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The 2007 Tocopilla earthquake occurred on November 14 at 12:40:50 local time. Its epicenter was located between Quillagua and Tocopilla, affecting the Tarapacá and the Antofagasta regions in northern Chile. The earthquake had a moment magnitude of 7.7 and lasted about 3 minutes and 35 seconds.[4] Seventeen aftershocks of magnitude greater than 5.3, including one of magnitude 7.1 and two others of magnitude 6.3 or higher, were recorded.[5] The Pacific Tsunami Warning Center issued a tsunami warning, stating a tsunami had been generated; after one hour, this warning was cancelled.[6][7] The earthquake was felt from Santiago, 1,245 km south from the epicenter, to La Paz, about 700 km north-northeast.[8]

2007 Tocopilla earthquake
2007 14 Nov Chile earthquake.png
UTC time2007-11-14 15:40:50
ISC event13266131
Local dateNovember 14, 2007 (2007-11-14)
Local time12:40
Magnitude7.7 Mw [1]
Depth40 km (25 mi) [1]
Epicenter22°19′30″S 69°58′08″W / 22.325°S 69.969°W / -22.325; -69.969Coordinates: 22°19′30″S 69°58′08″W / 22.325°S 69.969°W / -22.325; -69.969
TypeThrust [2]
Areas affectedChile
Max. intensityVIII (Severe)
Tsunami25.5 cm (10.0 in) [2]
Casualties2 killed [3]
65 injured [3]


Tectonic summaryEdit

The USGS reported that the earthquake resulted from the release of stresses generated by the subduction of the oceanic Nazca plate beneath the South American Plate. In this region, known as the Peru-Chile subduction zone, the Nazca Plate thrusts beneath South America at a rate of approximately 79 mm/year in an east-north-east direction. This earthquake indicates subduction-related thrusting, likely on the interface between these two plates.

This earthquake occurred near (and within) the southern end of the rupture area of the great magnitude 9.1 earthquake of 1877, which produced a destructive tsunami and whose source region has since the late 1970s been recognized as a potentially dangerous seismic gap. In 1995, a magnitude 8.0 earthquake occurred in the same subduction zone approximately 200 km further south of the November 14th event.[9]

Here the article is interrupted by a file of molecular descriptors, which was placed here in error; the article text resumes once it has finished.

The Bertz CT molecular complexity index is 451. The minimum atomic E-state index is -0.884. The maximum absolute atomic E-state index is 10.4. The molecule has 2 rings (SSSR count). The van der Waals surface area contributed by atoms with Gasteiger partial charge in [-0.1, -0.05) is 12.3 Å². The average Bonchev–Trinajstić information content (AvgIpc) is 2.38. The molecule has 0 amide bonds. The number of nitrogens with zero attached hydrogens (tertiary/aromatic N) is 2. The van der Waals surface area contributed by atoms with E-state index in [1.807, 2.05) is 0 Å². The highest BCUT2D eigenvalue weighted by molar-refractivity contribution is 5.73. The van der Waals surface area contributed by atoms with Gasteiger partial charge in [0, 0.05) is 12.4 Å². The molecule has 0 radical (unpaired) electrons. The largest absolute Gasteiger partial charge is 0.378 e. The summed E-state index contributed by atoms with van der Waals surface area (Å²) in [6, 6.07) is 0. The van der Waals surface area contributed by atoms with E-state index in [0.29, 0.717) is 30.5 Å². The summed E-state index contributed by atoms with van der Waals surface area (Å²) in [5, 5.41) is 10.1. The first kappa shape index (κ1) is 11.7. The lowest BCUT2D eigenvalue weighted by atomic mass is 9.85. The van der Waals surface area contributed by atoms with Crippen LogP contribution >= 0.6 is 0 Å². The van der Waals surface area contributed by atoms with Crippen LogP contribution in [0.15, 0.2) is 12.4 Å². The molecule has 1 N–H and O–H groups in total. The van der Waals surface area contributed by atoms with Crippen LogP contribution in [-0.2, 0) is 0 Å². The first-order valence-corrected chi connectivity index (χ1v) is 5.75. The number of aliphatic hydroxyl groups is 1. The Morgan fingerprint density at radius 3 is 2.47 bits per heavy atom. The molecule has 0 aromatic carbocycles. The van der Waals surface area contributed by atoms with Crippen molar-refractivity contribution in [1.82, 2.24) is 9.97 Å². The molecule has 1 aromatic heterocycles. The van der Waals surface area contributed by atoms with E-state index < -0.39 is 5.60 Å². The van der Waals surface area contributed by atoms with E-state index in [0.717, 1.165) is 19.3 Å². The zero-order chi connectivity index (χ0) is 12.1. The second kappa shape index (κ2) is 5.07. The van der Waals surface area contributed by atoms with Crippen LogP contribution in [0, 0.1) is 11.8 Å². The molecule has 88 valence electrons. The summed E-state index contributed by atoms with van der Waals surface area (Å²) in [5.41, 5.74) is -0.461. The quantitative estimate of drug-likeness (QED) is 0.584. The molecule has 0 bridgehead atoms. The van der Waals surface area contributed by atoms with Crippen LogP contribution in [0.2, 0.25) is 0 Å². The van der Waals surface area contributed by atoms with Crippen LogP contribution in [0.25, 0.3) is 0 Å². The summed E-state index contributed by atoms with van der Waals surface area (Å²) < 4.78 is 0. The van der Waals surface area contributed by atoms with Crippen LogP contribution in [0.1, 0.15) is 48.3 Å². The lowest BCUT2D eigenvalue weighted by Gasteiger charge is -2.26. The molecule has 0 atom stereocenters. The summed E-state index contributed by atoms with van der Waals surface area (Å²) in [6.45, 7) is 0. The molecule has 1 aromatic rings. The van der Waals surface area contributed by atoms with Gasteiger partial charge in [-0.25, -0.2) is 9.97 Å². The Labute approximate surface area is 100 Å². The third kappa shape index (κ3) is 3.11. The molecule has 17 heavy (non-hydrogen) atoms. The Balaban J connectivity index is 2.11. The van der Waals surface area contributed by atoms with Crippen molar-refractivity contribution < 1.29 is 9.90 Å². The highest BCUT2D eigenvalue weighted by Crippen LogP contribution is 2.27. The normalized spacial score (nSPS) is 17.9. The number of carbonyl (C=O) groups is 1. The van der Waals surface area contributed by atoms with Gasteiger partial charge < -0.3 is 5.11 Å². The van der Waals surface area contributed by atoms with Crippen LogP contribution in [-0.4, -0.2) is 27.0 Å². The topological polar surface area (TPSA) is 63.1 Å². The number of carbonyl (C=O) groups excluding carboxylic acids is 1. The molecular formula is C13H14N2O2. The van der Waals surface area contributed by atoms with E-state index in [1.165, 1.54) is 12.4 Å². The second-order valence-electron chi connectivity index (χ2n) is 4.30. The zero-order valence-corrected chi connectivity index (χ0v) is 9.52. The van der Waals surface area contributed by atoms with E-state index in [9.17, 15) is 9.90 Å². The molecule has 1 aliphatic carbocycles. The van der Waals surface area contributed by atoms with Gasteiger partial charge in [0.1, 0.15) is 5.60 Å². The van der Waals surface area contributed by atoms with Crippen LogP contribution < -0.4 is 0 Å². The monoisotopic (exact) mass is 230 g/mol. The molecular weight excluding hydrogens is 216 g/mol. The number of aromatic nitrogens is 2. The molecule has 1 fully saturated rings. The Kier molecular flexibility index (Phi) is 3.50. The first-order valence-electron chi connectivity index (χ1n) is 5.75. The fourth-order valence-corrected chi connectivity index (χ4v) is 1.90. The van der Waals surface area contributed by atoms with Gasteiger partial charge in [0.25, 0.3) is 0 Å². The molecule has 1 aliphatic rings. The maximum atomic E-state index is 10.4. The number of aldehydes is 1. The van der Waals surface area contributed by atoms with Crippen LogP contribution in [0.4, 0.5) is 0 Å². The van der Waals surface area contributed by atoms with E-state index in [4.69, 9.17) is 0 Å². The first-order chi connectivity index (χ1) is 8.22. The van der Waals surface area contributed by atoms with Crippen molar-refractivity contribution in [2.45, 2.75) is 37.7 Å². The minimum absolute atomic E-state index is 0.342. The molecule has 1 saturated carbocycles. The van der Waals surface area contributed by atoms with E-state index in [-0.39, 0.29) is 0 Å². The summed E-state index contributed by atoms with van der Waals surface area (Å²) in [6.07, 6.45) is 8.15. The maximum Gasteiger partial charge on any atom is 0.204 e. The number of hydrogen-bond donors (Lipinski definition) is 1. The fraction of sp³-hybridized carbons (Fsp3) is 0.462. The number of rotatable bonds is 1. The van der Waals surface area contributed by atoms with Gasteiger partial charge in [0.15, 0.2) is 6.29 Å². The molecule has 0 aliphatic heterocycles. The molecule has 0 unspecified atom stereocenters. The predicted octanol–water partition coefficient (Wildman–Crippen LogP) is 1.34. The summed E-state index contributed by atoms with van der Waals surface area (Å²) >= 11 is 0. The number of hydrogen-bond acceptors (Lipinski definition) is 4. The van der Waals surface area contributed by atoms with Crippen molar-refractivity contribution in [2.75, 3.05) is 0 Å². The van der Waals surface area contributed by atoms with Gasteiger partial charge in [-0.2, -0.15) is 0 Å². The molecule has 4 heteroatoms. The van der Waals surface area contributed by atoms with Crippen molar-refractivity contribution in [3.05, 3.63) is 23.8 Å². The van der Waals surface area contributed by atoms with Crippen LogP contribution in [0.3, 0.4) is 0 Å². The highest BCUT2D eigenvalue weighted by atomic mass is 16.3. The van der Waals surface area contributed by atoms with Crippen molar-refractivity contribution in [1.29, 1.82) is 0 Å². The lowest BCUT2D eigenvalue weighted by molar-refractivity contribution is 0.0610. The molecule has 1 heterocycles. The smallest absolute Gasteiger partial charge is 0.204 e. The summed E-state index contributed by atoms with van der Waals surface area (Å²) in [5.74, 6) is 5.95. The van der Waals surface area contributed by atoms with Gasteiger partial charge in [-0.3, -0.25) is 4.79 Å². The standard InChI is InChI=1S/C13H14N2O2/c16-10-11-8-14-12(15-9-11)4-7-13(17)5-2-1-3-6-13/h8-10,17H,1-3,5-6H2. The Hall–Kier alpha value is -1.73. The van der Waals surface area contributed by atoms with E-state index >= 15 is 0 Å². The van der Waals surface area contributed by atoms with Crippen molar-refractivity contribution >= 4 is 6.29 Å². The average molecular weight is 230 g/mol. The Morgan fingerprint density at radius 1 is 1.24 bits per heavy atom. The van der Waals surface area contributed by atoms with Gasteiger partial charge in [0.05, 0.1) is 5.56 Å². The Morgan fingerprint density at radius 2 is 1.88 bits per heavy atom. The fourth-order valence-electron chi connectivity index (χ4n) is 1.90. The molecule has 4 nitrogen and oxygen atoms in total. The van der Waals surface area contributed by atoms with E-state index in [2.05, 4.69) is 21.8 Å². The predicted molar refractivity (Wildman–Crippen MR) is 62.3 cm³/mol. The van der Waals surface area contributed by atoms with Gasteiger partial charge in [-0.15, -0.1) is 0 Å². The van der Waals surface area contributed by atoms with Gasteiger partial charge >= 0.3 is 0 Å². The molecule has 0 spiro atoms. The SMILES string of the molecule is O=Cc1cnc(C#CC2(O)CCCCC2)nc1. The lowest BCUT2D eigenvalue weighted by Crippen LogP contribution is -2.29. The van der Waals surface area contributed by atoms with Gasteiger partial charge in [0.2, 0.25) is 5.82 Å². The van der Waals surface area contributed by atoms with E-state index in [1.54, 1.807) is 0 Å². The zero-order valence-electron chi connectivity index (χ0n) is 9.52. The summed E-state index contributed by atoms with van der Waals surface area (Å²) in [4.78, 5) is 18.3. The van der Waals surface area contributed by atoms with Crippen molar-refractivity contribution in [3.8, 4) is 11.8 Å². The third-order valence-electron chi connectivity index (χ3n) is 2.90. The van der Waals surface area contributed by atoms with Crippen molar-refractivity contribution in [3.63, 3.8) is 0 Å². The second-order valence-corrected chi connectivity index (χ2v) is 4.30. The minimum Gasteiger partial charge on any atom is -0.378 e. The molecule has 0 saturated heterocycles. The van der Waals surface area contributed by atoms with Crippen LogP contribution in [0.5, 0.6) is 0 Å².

Damage and casualtiesEdit

At least two deaths have been attributed to this earthquake: an 88-year-old woman crushed under a collapsing wall at Tocopilla,[8] and a 54-year-old woman whose exact cause of death remains unknown. There were also reports of widespread power outages in the region, including the cities of Antofagasta, Calama and Arica. The earthquake disrupted copper mining in the region; because Chile is the world's top supplier of copper, the earthquake caused prices of the metal to jump by more than six percent. Tin prices also rose four percent to reach a record high.[10] There were reports of several dozen road workers trapped inside a collapsed highway tunnel.[11] Two hundred homes were destroyed by the shaking and up to 15,000 people were displaced. In Tocopilla alone, 1,000 homes were demolished, representing 30 percent of all standing structures.[12]

See alsoEdit


  1. ^ a b ISC (19 January 2015), ISC-GEM Global Instrumental Earthquake Catalogue (1900–2009), Version 2.0, International Seismological Centre
  2. ^ a b USGS. "M7.7 - Antofagasta, Chile". United States Geological Survey.
  3. ^ a b USGS (September 4, 2009), PAGER-CAT Earthquake Catalog, Version 2008_06.1, United States Geological Survey
  4. ^, 14/11/07, "Fuerte sismo sacudió esta tarde al Norte del País". Archived from the original on 2008-01-20.
  5. ^ Magnitude 7.1, Antofagasta earthquake Archived 2007-11-16 at the Wayback Machine of 15 November 2007
  6. ^ NOAA Pacific Tsunami Warning Center
  7. ^ Cancellation bulletin issued by the PTWC
  8. ^ a b Strong earthquake shakes northern Chile, kills at least two Archived 2007-11-16 at the Wayback Machine AFP news report
  9. ^ Magnitude 7.7 - ANTOFAGASTA, CHILE
  10. ^ Metals prices up after Chile quake Archived 2007-11-18 at the Wayback Machine The Australian Business
  11. ^ Workers trapped in tunnel collapse after quakes Archived 2012-02-07 at the Wayback Machine, Radio New Zealand News
  12. ^ Chile rattled by big aftershocks, BBC News

External linksEdit